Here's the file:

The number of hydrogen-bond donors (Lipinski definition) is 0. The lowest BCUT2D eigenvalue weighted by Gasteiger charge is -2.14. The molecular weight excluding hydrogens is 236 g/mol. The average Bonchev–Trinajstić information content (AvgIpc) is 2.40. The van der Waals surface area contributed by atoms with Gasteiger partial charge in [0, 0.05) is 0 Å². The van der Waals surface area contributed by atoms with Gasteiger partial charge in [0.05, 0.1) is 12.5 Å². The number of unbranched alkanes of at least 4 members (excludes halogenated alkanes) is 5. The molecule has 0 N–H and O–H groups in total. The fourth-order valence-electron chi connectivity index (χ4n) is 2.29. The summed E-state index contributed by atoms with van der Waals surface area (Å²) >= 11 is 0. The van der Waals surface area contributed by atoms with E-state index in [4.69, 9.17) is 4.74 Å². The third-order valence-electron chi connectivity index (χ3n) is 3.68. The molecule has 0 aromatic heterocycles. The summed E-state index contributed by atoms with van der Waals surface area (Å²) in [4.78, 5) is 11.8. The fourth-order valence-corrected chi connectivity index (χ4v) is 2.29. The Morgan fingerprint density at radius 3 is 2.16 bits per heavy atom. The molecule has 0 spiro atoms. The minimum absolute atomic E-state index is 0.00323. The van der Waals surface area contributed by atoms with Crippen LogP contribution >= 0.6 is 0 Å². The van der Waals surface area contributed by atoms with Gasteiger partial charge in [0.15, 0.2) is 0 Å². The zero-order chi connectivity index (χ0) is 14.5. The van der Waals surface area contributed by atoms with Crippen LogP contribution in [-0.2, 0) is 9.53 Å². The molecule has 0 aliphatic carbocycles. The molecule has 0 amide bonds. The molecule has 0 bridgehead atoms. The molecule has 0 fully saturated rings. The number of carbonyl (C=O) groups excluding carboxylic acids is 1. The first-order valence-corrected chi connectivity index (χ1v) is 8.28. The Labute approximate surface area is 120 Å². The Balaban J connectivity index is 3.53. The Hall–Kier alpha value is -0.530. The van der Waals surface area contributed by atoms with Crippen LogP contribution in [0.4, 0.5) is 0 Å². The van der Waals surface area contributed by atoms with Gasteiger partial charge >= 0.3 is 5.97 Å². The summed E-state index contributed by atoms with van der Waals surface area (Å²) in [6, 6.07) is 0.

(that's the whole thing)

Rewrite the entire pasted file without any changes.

The number of hydrogen-bond donors (Lipinski definition) is 0. The lowest BCUT2D eigenvalue weighted by Gasteiger charge is -2.14. The molecular weight excluding hydrogens is 236 g/mol. The average Bonchev–Trinajstić information content (AvgIpc) is 2.40. The van der Waals surface area contributed by atoms with Gasteiger partial charge in [0, 0.05) is 0 Å². The van der Waals surface area contributed by atoms with Gasteiger partial charge in [0.05, 0.1) is 12.5 Å². The number of unbranched alkanes of at least 4 members (excludes halogenated alkanes) is 5. The molecule has 0 N–H and O–H groups in total. The fourth-order valence-electron chi connectivity index (χ4n) is 2.29. The summed E-state index contributed by atoms with van der Waals surface area (Å²) >= 11 is 0. The van der Waals surface area contributed by atoms with E-state index in [4.69, 9.17) is 4.74 Å². The third-order valence-electron chi connectivity index (χ3n) is 3.68. The molecule has 0 aromatic heterocycles. The summed E-state index contributed by atoms with van der Waals surface area (Å²) in [4.78, 5) is 11.8. The fourth-order valence-corrected chi connectivity index (χ4v) is 2.29. The Morgan fingerprint density at radius 3 is 2.16 bits per heavy atom. The molecule has 0 spiro atoms. The minimum absolute atomic E-state index is 0.00323. The van der Waals surface area contributed by atoms with Crippen LogP contribution >= 0.6 is 0 Å². The van der Waals surface area contributed by atoms with Gasteiger partial charge in [0.15, 0.2) is 0 Å². The zero-order chi connectivity index (χ0) is 14.5. The van der Waals surface area contributed by atoms with Crippen LogP contribution in [-0.2, 0) is 9.53 Å². The molecule has 0 aliphatic carbocycles. The molecule has 0 amide bonds. The molecule has 0 bridgehead atoms. The molecule has 0 fully saturated rings. The number of carbonyl (C=O) groups excluding carboxylic acids is 1. The first-order valence-corrected chi connectivity index (χ1v) is 8.28. The Labute approximate surface area is 120 Å². The Balaban J connectivity index is 3.53. The Hall–Kier alpha value is -0.530. The van der Waals surface area contributed by atoms with Crippen LogP contribution in [0.4, 0.5) is 0 Å². The van der Waals surface area contributed by atoms with Gasteiger partial charge >= 0.3 is 5.97 Å². The summed E-state index contributed by atoms with van der Waals surface area (Å²) in [6, 6.07) is 0.